Formed in February 1861, the Confederate States of America consisted of 11 southern states that seceded from the United States of America after the election of President Abraham Lincoln because they believed their lifestyle based on the institution of slavery was threatened.
While the Confederacy originally tried by peaceful means to separate from the Union, Lincoln would not stand for a split country, so the two halves went to war, with President Jefferson Davis from Mississippi leading the South.
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Fighting erupted in Fort Sumter, South Carolina, on April 12, 1861.
The constitution of the Confederate States of America was adopted on March 11, 1861, and used much of the exact language of the Constitution with exceptions that allowed slavery and gave the president a six-year term.
Central to the creation of the new constitution was states’ rights. While the founding document was similar, several rights were given to the Confederate states, including allowing states to form treaties between each other, place taxes on imports from other states, issue their own currency, and impeach federal judges within the states.
Though at first centralization of government was resisted — states wanted their troops to remain in their own territory — Davis eventually gained power as a commander in chief, centralizing the army.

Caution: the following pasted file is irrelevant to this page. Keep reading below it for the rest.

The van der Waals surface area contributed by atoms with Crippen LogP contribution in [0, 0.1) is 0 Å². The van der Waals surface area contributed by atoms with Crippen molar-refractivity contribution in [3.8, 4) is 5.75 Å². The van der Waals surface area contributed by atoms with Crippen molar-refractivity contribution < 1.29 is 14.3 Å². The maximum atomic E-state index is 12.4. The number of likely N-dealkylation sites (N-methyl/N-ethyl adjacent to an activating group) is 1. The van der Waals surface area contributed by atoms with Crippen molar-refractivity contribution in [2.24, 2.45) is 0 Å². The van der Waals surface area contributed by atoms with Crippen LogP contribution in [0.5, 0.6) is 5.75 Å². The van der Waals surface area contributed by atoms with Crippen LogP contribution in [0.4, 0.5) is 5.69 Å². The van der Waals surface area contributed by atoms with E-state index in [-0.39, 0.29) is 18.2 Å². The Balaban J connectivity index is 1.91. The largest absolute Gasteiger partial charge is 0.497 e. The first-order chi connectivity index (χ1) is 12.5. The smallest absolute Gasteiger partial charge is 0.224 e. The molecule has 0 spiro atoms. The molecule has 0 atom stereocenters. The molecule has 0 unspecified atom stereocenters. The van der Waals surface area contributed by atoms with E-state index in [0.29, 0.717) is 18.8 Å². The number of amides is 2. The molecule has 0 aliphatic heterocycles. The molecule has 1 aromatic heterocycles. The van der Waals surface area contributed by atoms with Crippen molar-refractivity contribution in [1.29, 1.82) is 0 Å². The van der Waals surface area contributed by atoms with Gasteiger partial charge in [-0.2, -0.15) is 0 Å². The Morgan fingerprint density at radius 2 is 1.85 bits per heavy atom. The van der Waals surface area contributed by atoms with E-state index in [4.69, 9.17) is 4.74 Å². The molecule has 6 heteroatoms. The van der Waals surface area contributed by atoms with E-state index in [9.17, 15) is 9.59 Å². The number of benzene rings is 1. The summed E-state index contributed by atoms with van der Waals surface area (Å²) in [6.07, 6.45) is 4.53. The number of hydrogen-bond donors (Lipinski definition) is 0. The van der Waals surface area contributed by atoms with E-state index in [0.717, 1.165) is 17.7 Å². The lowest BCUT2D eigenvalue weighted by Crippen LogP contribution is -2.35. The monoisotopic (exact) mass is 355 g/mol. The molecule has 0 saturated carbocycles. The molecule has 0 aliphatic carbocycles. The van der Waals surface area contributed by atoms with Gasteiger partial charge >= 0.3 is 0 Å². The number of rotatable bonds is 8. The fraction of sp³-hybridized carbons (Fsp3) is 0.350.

The largest problem in the new nation, however, was its poverty: It only had $27 million. When fundraisers failed, paper money stimulated inflation, but high taxes became a burden. The government resorted to impressment of private property, which hurt the South’s morale.
With difficulty filling the ranks, the first draft in American history was issued in April of 1862.
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The Congress of the Confederacy promoted industry for ships and supplies needed to fight the North, and manufacturing increased in the agriculturally based economy of the South.
When a call for foreign assistance came up dry, the South went on a losing streak with the eventual end of the Confederacy at Appomattox when Gen. Robert E. Lee surrendered in Virginia.
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